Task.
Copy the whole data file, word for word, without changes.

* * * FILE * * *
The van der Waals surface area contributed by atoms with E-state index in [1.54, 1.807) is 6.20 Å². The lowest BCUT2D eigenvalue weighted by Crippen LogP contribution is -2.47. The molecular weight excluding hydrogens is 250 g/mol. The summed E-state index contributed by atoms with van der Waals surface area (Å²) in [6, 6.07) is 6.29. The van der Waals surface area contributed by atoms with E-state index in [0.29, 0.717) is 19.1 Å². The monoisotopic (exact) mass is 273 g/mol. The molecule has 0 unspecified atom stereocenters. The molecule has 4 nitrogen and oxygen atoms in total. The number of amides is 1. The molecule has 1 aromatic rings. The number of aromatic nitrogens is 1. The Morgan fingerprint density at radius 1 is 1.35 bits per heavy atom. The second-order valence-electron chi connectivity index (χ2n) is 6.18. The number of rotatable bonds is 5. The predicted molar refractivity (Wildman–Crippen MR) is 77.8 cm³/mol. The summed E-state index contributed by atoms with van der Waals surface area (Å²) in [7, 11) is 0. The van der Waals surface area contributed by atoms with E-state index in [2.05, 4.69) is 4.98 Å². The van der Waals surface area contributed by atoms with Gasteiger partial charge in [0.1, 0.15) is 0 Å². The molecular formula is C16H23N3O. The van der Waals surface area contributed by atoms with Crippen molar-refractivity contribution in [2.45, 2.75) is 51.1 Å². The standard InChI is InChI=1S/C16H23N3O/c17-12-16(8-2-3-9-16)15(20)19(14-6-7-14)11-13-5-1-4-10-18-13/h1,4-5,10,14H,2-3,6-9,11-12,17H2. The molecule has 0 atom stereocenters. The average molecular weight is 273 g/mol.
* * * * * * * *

The van der Waals surface area contributed by atoms with E-state index in [1.54, 1.807) is 6.20 Å². The lowest BCUT2D eigenvalue weighted by Crippen LogP contribution is -2.47. The molecular weight excluding hydrogens is 250 g/mol. The summed E-state index contributed by atoms with van der Waals surface area (Å²) in [6, 6.07) is 6.29. The van der Waals surface area contributed by atoms with E-state index in [0.29, 0.717) is 19.1 Å². The monoisotopic (exact) mass is 273 g/mol. The molecule has 0 unspecified atom stereocenters. The molecule has 4 nitrogen and oxygen atoms in total. The number of amides is 1. The molecule has 1 aromatic rings. The number of aromatic nitrogens is 1. The Morgan fingerprint density at radius 1 is 1.35 bits per heavy atom. The second-order valence-electron chi connectivity index (χ2n) is 6.18. The number of rotatable bonds is 5. The predicted molar refractivity (Wildman–Crippen MR) is 77.8 cm³/mol. The summed E-state index contributed by atoms with van der Waals surface area (Å²) in [7, 11) is 0. The van der Waals surface area contributed by atoms with E-state index in [2.05, 4.69) is 4.98 Å². The van der Waals surface area contributed by atoms with Gasteiger partial charge in [0.1, 0.15) is 0 Å². The molecular formula is C16H23N3O. The van der Waals surface area contributed by atoms with Crippen molar-refractivity contribution in [2.45, 2.75) is 51.1 Å². The standard InChI is InChI=1S/C16H23N3O/c17-12-16(8-2-3-9-16)15(20)19(14-6-7-14)11-13-5-1-4-10-18-13/h1,4-5,10,14H,2-3,6-9,11-12,17H2. The molecule has 0 atom stereocenters. The average molecular weight is 273 g/mol.